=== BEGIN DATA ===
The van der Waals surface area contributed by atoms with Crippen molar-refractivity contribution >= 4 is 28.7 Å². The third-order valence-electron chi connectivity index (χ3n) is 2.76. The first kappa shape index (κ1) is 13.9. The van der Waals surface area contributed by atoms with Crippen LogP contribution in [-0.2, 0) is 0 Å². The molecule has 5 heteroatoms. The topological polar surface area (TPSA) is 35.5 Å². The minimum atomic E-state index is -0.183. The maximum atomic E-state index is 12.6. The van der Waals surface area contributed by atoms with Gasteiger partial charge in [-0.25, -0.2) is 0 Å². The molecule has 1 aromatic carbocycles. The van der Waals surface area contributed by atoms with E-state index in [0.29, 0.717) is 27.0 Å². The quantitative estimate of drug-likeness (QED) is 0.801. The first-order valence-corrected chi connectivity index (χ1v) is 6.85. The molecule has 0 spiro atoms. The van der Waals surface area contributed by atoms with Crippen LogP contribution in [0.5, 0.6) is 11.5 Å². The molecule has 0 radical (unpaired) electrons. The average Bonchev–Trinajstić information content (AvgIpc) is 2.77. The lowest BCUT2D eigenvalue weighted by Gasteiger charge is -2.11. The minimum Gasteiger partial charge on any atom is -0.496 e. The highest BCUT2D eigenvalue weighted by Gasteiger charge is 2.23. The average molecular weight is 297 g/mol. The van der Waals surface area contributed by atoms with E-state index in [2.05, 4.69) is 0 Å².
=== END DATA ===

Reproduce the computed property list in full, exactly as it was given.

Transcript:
The van der Waals surface area contributed by atoms with Crippen molar-refractivity contribution >= 4 is 28.7 Å². The third-order valence-electron chi connectivity index (χ3n) is 2.76. The first kappa shape index (κ1) is 13.9. The van der Waals surface area contributed by atoms with Crippen LogP contribution in [-0.2, 0) is 0 Å². The molecule has 5 heteroatoms. The topological polar surface area (TPSA) is 35.5 Å². The minimum atomic E-state index is -0.183. The maximum atomic E-state index is 12.6. The van der Waals surface area contributed by atoms with Gasteiger partial charge in [-0.25, -0.2) is 0 Å². The molecule has 1 aromatic carbocycles. The van der Waals surface area contributed by atoms with E-state index in [0.29, 0.717) is 27.0 Å². The quantitative estimate of drug-likeness (QED) is 0.801. The first-order valence-corrected chi connectivity index (χ1v) is 6.85. The molecule has 0 spiro atoms. The van der Waals surface area contributed by atoms with Crippen LogP contribution in [0.5, 0.6) is 11.5 Å². The molecule has 0 radical (unpaired) electrons. The average Bonchev–Trinajstić information content (AvgIpc) is 2.77. The lowest BCUT2D eigenvalue weighted by Gasteiger charge is -2.11. The minimum Gasteiger partial charge on any atom is -0.496 e. The highest BCUT2D eigenvalue weighted by Gasteiger charge is 2.23. The average molecular weight is 297 g/mol. The van der Waals surface area contributed by atoms with E-state index in [2.05, 4.69) is 0 Å².